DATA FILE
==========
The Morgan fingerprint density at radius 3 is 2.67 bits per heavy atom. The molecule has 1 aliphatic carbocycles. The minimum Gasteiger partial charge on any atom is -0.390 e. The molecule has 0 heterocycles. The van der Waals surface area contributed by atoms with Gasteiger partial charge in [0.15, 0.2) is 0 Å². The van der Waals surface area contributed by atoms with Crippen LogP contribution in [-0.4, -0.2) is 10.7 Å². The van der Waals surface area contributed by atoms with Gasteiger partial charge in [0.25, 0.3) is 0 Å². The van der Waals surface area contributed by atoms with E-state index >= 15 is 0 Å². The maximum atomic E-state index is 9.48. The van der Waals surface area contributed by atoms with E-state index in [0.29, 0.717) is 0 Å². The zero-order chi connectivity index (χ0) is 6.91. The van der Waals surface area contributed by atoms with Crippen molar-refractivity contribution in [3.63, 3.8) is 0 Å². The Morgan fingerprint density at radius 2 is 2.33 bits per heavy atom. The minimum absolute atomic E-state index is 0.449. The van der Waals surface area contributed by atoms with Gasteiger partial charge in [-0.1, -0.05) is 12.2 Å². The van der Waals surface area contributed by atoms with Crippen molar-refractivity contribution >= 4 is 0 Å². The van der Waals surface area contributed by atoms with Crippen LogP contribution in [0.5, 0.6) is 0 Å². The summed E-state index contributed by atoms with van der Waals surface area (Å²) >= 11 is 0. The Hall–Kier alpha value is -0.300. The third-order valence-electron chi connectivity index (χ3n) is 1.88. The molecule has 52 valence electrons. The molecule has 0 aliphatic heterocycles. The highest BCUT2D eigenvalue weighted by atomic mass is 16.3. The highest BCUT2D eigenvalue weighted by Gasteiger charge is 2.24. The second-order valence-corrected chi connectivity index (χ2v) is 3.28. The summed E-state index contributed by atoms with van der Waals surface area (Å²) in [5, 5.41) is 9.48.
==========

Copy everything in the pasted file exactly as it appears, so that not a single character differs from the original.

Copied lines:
The Morgan fingerprint density at radius 3 is 2.67 bits per heavy atom. The molecule has 1 aliphatic carbocycles. The minimum Gasteiger partial charge on any atom is -0.390 e. The molecule has 0 heterocycles. The van der Waals surface area contributed by atoms with Gasteiger partial charge in [0.15, 0.2) is 0 Å². The van der Waals surface area contributed by atoms with Crippen LogP contribution in [-0.4, -0.2) is 10.7 Å². The van der Waals surface area contributed by atoms with Gasteiger partial charge in [0.25, 0.3) is 0 Å². The van der Waals surface area contributed by atoms with E-state index >= 15 is 0 Å². The maximum atomic E-state index is 9.48. The van der Waals surface area contributed by atoms with E-state index in [0.29, 0.717) is 0 Å². The zero-order chi connectivity index (χ0) is 6.91. The van der Waals surface area contributed by atoms with Crippen molar-refractivity contribution in [3.63, 3.8) is 0 Å². The Morgan fingerprint density at radius 2 is 2.33 bits per heavy atom. The minimum absolute atomic E-state index is 0.449. The van der Waals surface area contributed by atoms with Gasteiger partial charge in [-0.1, -0.05) is 12.2 Å². The van der Waals surface area contributed by atoms with Crippen molar-refractivity contribution >= 4 is 0 Å². The van der Waals surface area contributed by atoms with Crippen LogP contribution in [0.5, 0.6) is 0 Å². The summed E-state index contributed by atoms with van der Waals surface area (Å²) >= 11 is 0. The Hall–Kier alpha value is -0.300. The third-order valence-electron chi connectivity index (χ3n) is 1.88. The molecule has 52 valence electrons. The molecule has 0 aliphatic heterocycles. The highest BCUT2D eigenvalue weighted by atomic mass is 16.3. The highest BCUT2D eigenvalue weighted by Gasteiger charge is 2.24. The second-order valence-corrected chi connectivity index (χ2v) is 3.28. The summed E-state index contributed by atoms with van der Waals surface area (Å²) in [5, 5.41) is 9.48.